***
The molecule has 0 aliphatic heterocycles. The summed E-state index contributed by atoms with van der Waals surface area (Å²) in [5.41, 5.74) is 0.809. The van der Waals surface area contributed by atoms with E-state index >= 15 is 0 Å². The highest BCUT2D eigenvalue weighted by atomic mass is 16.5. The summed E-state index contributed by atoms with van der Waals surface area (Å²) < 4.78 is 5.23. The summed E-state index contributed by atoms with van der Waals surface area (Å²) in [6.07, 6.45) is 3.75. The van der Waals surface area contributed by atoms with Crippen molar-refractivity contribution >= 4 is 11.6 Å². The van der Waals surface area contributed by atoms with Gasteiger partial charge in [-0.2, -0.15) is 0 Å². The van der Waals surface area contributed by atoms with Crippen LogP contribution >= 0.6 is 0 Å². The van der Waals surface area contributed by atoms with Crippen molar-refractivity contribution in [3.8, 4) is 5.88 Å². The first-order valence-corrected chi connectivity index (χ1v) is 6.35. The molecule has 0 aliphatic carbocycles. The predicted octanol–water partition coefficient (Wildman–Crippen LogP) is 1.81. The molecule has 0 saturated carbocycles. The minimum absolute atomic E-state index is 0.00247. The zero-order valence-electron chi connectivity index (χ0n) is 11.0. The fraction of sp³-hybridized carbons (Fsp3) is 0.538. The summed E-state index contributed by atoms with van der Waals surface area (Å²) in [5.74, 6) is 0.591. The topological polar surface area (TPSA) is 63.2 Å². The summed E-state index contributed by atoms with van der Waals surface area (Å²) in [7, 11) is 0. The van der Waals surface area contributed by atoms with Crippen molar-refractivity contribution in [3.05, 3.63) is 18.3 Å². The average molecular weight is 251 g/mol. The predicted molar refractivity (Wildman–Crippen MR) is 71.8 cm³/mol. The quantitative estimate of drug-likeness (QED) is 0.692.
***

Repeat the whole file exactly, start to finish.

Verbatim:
The molecule has 0 aliphatic heterocycles. The summed E-state index contributed by atoms with van der Waals surface area (Å²) in [5.41, 5.74) is 0.809. The van der Waals surface area contributed by atoms with E-state index >= 15 is 0 Å². The highest BCUT2D eigenvalue weighted by atomic mass is 16.5. The summed E-state index contributed by atoms with van der Waals surface area (Å²) < 4.78 is 5.23. The summed E-state index contributed by atoms with van der Waals surface area (Å²) in [6.07, 6.45) is 3.75. The van der Waals surface area contributed by atoms with Crippen molar-refractivity contribution >= 4 is 11.6 Å². The van der Waals surface area contributed by atoms with Gasteiger partial charge in [-0.2, -0.15) is 0 Å². The van der Waals surface area contributed by atoms with Crippen LogP contribution >= 0.6 is 0 Å². The van der Waals surface area contributed by atoms with Crippen molar-refractivity contribution in [3.8, 4) is 5.88 Å². The first-order valence-corrected chi connectivity index (χ1v) is 6.35. The molecule has 0 aliphatic carbocycles. The predicted octanol–water partition coefficient (Wildman–Crippen LogP) is 1.81. The molecule has 0 saturated carbocycles. The minimum absolute atomic E-state index is 0.00247. The zero-order valence-electron chi connectivity index (χ0n) is 11.0. The fraction of sp³-hybridized carbons (Fsp3) is 0.538. The summed E-state index contributed by atoms with van der Waals surface area (Å²) in [5.74, 6) is 0.591. The topological polar surface area (TPSA) is 63.2 Å². The summed E-state index contributed by atoms with van der Waals surface area (Å²) in [7, 11) is 0. The van der Waals surface area contributed by atoms with Crippen molar-refractivity contribution in [3.05, 3.63) is 18.3 Å². The average molecular weight is 251 g/mol. The predicted molar refractivity (Wildman–Crippen MR) is 71.8 cm³/mol. The quantitative estimate of drug-likeness (QED) is 0.692.